17 Aug

Peyman Esmaeili’s Favorite Books

Peyman Esmaeili was born in 1977 in Tehran. He studied electronics engineering at Iran University of Science & Technology, meanwhile he was a member of the university’s poetry club and manager of the founding board of Nationwide Students Literary Society. He is a published writer with two short story collections Snow and Cloud Symphony (winner of Mehregan, Golshiri and Press Critics & Awards) and Reach Your Raincoat Pockets (praiseworthy finalist of Isfahan Literary Award), and a novel titled The Guard (2014, 2nd). Siamak, The Guard‘s protagonist, commits murder and is consequently drawn to an incandescent white limbo in the South of Iran where he has to shoulder the weight of guilt and remorse. The magic setting of the novel – ripe with a sense of horror and fear, amalgamated with a narrative in-cold-blood – recently won him the first  “40 Literary Award” (an award annually granted to the under-forty Iranian writers with a future). Here he shares his favorite reads with the Parsagoners:


PARSAGON: What are the top seven works of world literature that have influenced your life and literary career? 

ESMAEILI: I have been influenced by plenty of writers, have delighted their books and sometimes turned back to some pages in their stories for revelation. Among them I can mention the following books and writers:

  1. Heinrich Böll’s The Clown
  2. J. D. Salinger’s Catcher in the Rye and short stories
  3. Cormac McCarthy’s No Country for Old Men and The Road 
  4. Stanisław Lem’a Solaris 
  5. Houshang Golshiri’s short story collection Dark Hand, Bright Hand as well as the novel Prince Ehtejab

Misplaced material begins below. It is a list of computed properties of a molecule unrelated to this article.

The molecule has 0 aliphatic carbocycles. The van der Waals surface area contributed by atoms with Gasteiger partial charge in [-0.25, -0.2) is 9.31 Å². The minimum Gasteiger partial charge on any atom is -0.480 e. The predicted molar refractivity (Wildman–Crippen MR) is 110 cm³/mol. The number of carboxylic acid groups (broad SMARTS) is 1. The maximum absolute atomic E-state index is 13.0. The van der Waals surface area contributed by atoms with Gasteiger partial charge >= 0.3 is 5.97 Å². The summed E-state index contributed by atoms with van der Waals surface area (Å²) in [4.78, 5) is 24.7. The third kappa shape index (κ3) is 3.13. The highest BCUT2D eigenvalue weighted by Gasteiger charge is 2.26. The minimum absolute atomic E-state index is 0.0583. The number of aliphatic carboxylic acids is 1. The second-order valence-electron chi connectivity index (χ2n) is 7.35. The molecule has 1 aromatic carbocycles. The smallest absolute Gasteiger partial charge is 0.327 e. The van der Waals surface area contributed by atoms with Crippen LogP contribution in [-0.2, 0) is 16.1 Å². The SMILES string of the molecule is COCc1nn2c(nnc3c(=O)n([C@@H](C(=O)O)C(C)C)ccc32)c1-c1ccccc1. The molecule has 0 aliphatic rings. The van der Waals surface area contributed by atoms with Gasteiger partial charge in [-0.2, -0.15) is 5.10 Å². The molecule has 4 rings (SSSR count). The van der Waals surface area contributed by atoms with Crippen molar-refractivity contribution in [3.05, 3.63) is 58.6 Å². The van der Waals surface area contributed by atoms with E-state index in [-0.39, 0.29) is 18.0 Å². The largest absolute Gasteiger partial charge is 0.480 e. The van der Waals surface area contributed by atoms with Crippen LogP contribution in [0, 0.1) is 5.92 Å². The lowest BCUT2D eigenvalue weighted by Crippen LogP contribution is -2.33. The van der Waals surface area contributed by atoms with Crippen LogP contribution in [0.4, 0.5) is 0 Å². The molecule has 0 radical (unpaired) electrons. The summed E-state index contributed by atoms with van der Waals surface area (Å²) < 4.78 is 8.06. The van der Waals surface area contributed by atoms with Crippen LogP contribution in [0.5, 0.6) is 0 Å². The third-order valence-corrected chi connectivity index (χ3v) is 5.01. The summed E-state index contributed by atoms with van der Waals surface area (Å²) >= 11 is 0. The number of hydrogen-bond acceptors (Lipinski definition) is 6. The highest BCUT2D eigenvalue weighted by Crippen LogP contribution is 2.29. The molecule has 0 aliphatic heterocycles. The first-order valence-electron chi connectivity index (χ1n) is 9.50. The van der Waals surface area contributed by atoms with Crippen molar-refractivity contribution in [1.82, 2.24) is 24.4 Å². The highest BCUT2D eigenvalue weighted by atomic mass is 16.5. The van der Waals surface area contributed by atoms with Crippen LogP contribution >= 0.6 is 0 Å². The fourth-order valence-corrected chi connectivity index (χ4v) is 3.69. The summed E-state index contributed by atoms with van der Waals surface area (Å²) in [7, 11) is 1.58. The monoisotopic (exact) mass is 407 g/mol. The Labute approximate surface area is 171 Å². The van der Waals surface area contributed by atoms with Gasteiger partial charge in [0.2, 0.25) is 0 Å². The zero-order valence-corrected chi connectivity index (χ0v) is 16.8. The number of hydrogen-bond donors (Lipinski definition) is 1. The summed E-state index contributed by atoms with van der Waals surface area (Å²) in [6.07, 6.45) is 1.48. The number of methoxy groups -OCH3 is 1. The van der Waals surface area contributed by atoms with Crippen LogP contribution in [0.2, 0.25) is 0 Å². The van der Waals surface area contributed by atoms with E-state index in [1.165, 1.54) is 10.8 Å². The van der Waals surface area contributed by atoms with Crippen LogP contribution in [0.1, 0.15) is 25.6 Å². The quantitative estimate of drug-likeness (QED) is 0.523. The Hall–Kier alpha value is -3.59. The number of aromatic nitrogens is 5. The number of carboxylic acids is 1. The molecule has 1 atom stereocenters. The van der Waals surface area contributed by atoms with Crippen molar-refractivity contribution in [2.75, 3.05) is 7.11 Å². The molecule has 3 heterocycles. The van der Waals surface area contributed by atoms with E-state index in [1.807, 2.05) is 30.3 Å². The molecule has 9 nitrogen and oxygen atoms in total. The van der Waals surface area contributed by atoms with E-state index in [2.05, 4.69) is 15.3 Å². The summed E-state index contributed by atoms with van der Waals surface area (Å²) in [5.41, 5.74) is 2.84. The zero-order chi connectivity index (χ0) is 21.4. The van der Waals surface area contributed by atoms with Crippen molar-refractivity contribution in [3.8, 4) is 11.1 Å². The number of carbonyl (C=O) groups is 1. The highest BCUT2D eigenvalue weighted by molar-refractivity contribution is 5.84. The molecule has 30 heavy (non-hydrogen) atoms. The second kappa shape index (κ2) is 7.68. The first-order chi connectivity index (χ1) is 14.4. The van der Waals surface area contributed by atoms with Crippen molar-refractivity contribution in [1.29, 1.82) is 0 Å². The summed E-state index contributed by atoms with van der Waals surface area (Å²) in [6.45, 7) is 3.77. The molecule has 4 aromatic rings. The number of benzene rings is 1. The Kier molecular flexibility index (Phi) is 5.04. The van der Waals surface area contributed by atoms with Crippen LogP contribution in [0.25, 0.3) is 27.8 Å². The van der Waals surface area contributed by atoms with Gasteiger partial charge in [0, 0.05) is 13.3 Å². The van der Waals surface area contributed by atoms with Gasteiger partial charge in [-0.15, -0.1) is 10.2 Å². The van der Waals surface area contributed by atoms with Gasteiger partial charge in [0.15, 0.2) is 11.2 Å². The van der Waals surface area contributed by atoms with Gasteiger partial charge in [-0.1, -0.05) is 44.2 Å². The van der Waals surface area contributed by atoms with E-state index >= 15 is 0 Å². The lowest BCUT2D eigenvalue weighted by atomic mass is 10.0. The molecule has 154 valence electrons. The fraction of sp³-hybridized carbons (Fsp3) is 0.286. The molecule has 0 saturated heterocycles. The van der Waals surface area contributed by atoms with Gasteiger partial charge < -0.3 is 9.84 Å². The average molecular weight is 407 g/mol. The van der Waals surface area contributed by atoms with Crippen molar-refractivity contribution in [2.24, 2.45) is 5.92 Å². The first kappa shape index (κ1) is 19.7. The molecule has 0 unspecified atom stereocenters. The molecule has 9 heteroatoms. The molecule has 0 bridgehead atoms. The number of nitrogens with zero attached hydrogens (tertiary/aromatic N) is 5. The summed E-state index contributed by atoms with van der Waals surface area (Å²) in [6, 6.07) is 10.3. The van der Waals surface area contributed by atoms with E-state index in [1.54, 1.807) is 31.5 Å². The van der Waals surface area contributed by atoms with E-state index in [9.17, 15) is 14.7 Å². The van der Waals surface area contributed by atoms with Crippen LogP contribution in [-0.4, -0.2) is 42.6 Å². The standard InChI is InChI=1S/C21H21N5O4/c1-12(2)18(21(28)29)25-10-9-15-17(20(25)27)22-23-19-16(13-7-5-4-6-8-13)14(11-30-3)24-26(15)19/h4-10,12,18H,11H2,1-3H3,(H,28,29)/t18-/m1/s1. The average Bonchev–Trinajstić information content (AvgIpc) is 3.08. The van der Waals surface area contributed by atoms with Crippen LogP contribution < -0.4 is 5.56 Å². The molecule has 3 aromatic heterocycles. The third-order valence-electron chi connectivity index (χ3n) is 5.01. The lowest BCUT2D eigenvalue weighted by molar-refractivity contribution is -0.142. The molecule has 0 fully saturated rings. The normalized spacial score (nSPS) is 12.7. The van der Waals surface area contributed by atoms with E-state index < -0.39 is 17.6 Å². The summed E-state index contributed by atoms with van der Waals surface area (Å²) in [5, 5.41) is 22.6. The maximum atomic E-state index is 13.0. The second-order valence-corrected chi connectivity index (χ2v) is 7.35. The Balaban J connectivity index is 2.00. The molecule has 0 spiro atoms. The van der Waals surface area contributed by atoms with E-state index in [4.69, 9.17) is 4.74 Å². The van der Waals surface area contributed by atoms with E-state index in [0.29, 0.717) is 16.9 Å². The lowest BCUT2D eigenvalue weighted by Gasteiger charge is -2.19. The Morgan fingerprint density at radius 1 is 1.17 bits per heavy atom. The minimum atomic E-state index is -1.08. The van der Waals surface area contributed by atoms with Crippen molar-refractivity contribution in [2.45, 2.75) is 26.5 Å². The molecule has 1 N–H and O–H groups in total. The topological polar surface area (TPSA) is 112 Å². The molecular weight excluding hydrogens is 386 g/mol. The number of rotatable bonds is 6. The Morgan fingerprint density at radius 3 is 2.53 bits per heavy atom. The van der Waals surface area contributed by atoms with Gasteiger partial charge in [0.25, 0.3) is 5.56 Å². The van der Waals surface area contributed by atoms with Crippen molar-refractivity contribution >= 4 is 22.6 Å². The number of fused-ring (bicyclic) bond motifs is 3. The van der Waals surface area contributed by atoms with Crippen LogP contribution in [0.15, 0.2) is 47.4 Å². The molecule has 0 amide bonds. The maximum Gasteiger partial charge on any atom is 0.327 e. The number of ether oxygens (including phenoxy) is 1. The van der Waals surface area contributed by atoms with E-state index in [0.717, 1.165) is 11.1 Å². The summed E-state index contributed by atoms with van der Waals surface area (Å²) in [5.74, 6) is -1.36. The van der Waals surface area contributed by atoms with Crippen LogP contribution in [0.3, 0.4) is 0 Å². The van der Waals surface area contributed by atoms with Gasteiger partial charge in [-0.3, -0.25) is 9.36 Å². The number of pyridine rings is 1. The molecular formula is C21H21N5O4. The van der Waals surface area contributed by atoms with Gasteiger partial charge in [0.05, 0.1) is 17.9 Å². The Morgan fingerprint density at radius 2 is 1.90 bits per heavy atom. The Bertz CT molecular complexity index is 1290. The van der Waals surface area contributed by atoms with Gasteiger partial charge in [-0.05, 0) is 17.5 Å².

6. Kurt Vonnegut’s Mother Night and Shoughterhouse-Five
  7. James Graham Ballard’s Crash and Empire of the Sun as well as short story collections

 

PARSAGON: Which seven successful Persian literary works would you recommend for translation into other languages?

ESMAEILI: Among Iranian stories I would like to mention the following, each of which has been inscribed in my mind as a pretty pattern in the art of story writing, and whose translation into other languages could help share their beauty with other people and cultures. I am trying to mostly focus on the new generation of Iranian story writers as their books provide an introduction to contemporary Iranian fiction:

  1. Scorpion on Andimeshk Railway Stairs and The Concert of Forbidden Tars by Hossein Mortezaeian Abkenar
  2. Fifty Degrees Above Zero and Roving Under Haloxylon Tress by Ali Changizi
  3. Laughter in the House of Solitude by Bahram Moradi
  4. Partridge Hunting by Reza Zangi-Abadi
  5. The Rituals of Restlessness by Yaghoub Yadali
  6. Hush and Fault Time by Mohammadreza Kateb
  7. Like A Scent in Breeze by Razieh Ansari

    photo: Hamid Janipour | Graph Studio

 

 

 

 

 

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Farzaneh Doosti

Editor-in-Chief

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